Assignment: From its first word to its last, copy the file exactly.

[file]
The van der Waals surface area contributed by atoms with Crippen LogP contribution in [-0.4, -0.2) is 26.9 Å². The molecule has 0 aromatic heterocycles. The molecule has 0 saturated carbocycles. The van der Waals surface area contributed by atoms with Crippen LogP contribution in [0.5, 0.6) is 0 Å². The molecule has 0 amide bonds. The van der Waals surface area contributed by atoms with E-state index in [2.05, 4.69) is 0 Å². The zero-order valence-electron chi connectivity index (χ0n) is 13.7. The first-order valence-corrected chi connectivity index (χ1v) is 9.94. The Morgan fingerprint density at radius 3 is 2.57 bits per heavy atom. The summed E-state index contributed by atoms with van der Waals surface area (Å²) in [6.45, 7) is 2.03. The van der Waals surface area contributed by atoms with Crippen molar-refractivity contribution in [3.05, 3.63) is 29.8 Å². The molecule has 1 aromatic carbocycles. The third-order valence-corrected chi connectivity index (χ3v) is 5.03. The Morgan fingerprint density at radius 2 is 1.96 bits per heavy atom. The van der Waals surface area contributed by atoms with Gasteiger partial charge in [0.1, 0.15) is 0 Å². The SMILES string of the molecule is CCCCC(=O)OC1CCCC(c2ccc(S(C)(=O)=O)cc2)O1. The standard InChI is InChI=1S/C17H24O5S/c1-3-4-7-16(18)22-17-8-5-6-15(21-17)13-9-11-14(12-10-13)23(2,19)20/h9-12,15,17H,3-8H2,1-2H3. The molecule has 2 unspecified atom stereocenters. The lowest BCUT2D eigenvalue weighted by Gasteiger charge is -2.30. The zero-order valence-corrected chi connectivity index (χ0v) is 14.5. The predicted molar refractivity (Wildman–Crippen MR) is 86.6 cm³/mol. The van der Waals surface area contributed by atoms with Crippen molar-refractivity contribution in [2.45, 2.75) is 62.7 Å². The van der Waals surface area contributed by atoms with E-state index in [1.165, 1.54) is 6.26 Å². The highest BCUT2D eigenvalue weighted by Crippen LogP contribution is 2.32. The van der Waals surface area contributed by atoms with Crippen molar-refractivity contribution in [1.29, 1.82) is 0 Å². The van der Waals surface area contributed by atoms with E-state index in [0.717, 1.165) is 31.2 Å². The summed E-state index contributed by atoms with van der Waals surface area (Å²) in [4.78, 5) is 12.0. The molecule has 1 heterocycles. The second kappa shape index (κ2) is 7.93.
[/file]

The van der Waals surface area contributed by atoms with Crippen LogP contribution in [-0.4, -0.2) is 26.9 Å². The molecule has 0 aromatic heterocycles. The molecule has 0 saturated carbocycles. The van der Waals surface area contributed by atoms with Crippen LogP contribution in [0.5, 0.6) is 0 Å². The molecule has 0 amide bonds. The van der Waals surface area contributed by atoms with E-state index in [2.05, 4.69) is 0 Å². The zero-order valence-electron chi connectivity index (χ0n) is 13.7. The first-order valence-corrected chi connectivity index (χ1v) is 9.94. The Morgan fingerprint density at radius 3 is 2.57 bits per heavy atom. The summed E-state index contributed by atoms with van der Waals surface area (Å²) in [6.45, 7) is 2.03. The van der Waals surface area contributed by atoms with Crippen molar-refractivity contribution in [3.05, 3.63) is 29.8 Å². The molecule has 1 aromatic carbocycles. The third-order valence-corrected chi connectivity index (χ3v) is 5.03. The Morgan fingerprint density at radius 2 is 1.96 bits per heavy atom. The van der Waals surface area contributed by atoms with Gasteiger partial charge in [0.1, 0.15) is 0 Å². The SMILES string of the molecule is CCCCC(=O)OC1CCCC(c2ccc(S(C)(=O)=O)cc2)O1. The standard InChI is InChI=1S/C17H24O5S/c1-3-4-7-16(18)22-17-8-5-6-15(21-17)13-9-11-14(12-10-13)23(2,19)20/h9-12,15,17H,3-8H2,1-2H3. The molecule has 2 unspecified atom stereocenters. The lowest BCUT2D eigenvalue weighted by Gasteiger charge is -2.30. The zero-order valence-corrected chi connectivity index (χ0v) is 14.5. The predicted molar refractivity (Wildman–Crippen MR) is 86.6 cm³/mol. The van der Waals surface area contributed by atoms with Crippen molar-refractivity contribution in [2.45, 2.75) is 62.7 Å². The van der Waals surface area contributed by atoms with E-state index in [1.165, 1.54) is 6.26 Å². The highest BCUT2D eigenvalue weighted by Crippen LogP contribution is 2.32. The van der Waals surface area contributed by atoms with Crippen molar-refractivity contribution in [1.29, 1.82) is 0 Å². The van der Waals surface area contributed by atoms with E-state index in [0.717, 1.165) is 31.2 Å². The summed E-state index contributed by atoms with van der Waals surface area (Å²) in [4.78, 5) is 12.0. The molecule has 1 heterocycles. The second kappa shape index (κ2) is 7.93.